For example, sitting with your arms or legs crossed gives the impression that you are closed off to other people. Smiling at people will signal that you notice them and are open to talking to them.
Just like your body language is important, the other person’s body language can give you a hint as to how they are feeling. If they seem closed off, they may be having a bad day or not feel like talking. If they are smiling and enjoying themselves, you might have more luck approaching them. Considering body language can help you avoid being shut down when someone is having a rough day.
For example, if someone is sitting off to themselves with their arms crossed in front of them, they may not be open to being approached. If someone smiles at you, they may be interested in talking to you.
Eye contact is important when you are trying to approach someone. If you look at them and they look away, they may be busy or not interested in talking. On the other hand, if they make eye contact with you, that is a good time to say something to them.
For example, if you make brief eye contact with someone, reach your hand out and introduce yourself. Say something like “Hi, I’m Mike.”
Most people enjoy being complimented. If you are having trouble approaching people to start conversations, try dropping a compliment on strangers as you walk by. There is no need to stop and try to initiate a conversation. You could say something like:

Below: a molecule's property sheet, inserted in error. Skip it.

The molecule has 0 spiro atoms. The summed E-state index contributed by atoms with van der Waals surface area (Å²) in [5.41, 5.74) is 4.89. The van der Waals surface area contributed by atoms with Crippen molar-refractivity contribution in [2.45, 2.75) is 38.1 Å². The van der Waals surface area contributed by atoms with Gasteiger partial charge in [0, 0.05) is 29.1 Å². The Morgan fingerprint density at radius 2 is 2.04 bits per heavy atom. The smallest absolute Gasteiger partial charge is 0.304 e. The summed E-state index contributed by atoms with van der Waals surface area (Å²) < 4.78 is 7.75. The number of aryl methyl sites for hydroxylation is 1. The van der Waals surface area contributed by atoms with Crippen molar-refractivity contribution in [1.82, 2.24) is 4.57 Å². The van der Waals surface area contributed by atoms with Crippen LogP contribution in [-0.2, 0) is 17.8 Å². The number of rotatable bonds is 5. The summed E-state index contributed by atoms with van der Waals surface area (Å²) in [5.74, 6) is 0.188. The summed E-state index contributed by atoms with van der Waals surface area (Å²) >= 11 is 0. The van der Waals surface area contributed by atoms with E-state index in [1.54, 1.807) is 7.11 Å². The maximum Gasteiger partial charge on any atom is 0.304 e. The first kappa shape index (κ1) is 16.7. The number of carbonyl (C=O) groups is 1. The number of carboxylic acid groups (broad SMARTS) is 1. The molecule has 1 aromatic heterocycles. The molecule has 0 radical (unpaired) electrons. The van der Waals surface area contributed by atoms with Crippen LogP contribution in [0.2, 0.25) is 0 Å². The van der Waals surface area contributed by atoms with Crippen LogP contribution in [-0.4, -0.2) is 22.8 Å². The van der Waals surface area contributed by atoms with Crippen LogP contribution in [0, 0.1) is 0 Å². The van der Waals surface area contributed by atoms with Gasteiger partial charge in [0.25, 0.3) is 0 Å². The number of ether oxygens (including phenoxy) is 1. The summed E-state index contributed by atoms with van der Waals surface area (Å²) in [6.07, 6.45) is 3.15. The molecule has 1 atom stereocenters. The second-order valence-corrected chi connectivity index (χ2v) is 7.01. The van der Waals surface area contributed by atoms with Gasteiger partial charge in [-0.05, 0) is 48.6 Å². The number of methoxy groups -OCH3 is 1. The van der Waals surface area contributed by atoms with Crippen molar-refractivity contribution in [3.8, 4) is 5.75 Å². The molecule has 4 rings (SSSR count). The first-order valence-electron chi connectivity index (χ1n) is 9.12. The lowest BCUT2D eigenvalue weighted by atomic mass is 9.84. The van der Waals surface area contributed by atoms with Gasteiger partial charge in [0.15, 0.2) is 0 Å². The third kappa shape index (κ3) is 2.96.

I love those shoes! Awesome hair! That’s a cute dog!
If you want to engage someone in conversation, you will do well to put the ball in their court. When you ask someone a question, they generally answer you. This is especially true if the question follows a compliment or is relative to the situation.
For example, you might say, “Awesome hair! Who cuts it?”
You will often find yourself in social situations with people you don’t know. If you want to talk to one of them, you can start the conversation by commenting on the situation. After all, at the very least you have one thing in common - you are both in the same place.
For example, you might say something like, “I didn’t expect there to be music here.” You might also try asking a question like, “So, what brings you out tonight?”
If you feel nervous to go up and talk to strangers, you’re not alone. You should know is that almost everyone feels the same hesitation. Just realizing that these insecurities are shared by other people can help you to work through them and find the courage to talk to someone new.
Part 3Nurturing Friendships